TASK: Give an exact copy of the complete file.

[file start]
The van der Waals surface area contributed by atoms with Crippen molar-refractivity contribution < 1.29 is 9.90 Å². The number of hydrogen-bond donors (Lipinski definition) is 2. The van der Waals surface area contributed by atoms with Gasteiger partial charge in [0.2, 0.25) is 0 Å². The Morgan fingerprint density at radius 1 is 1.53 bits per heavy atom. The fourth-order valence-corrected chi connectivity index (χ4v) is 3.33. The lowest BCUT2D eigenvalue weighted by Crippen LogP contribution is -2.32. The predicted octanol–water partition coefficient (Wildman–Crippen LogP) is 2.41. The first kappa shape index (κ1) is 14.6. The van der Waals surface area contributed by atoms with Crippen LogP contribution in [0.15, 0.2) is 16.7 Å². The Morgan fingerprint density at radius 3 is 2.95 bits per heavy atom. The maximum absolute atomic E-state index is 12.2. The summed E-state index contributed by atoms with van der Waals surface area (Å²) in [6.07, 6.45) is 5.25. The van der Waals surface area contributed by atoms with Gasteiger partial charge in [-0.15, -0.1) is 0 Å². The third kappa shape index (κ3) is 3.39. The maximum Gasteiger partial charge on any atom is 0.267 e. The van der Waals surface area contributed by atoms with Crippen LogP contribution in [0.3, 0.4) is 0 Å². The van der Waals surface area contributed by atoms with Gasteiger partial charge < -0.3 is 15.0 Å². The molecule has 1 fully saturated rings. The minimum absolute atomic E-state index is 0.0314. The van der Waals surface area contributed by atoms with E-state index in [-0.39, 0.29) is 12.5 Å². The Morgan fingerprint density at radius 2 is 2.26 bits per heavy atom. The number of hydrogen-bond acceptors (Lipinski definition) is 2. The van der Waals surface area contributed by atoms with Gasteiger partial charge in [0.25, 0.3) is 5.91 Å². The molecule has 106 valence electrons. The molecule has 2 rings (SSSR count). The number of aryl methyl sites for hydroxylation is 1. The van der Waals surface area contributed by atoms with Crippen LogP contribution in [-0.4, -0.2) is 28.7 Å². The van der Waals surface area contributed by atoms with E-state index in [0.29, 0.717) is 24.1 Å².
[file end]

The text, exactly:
The van der Waals surface area contributed by atoms with Crippen molar-refractivity contribution < 1.29 is 9.90 Å². The number of hydrogen-bond donors (Lipinski definition) is 2. The van der Waals surface area contributed by atoms with Gasteiger partial charge in [0.2, 0.25) is 0 Å². The Morgan fingerprint density at radius 1 is 1.53 bits per heavy atom. The fourth-order valence-corrected chi connectivity index (χ4v) is 3.33. The lowest BCUT2D eigenvalue weighted by Crippen LogP contribution is -2.32. The predicted octanol–water partition coefficient (Wildman–Crippen LogP) is 2.41. The first kappa shape index (κ1) is 14.6. The van der Waals surface area contributed by atoms with Crippen LogP contribution in [0.15, 0.2) is 16.7 Å². The Morgan fingerprint density at radius 3 is 2.95 bits per heavy atom. The maximum absolute atomic E-state index is 12.2. The summed E-state index contributed by atoms with van der Waals surface area (Å²) in [6.07, 6.45) is 5.25. The van der Waals surface area contributed by atoms with Gasteiger partial charge in [-0.15, -0.1) is 0 Å². The third kappa shape index (κ3) is 3.39. The maximum Gasteiger partial charge on any atom is 0.267 e. The van der Waals surface area contributed by atoms with Crippen LogP contribution in [0.3, 0.4) is 0 Å². The van der Waals surface area contributed by atoms with Gasteiger partial charge < -0.3 is 15.0 Å². The molecule has 1 fully saturated rings. The minimum absolute atomic E-state index is 0.0314. The van der Waals surface area contributed by atoms with E-state index in [-0.39, 0.29) is 12.5 Å². The Morgan fingerprint density at radius 2 is 2.26 bits per heavy atom. The number of hydrogen-bond acceptors (Lipinski definition) is 2. The van der Waals surface area contributed by atoms with Gasteiger partial charge in [0.25, 0.3) is 5.91 Å². The molecule has 106 valence electrons. The molecule has 2 rings (SSSR count). The number of aryl methyl sites for hydroxylation is 1. The van der Waals surface area contributed by atoms with Crippen LogP contribution in [-0.4, -0.2) is 28.7 Å². The van der Waals surface area contributed by atoms with E-state index in [0.29, 0.717) is 24.1 Å².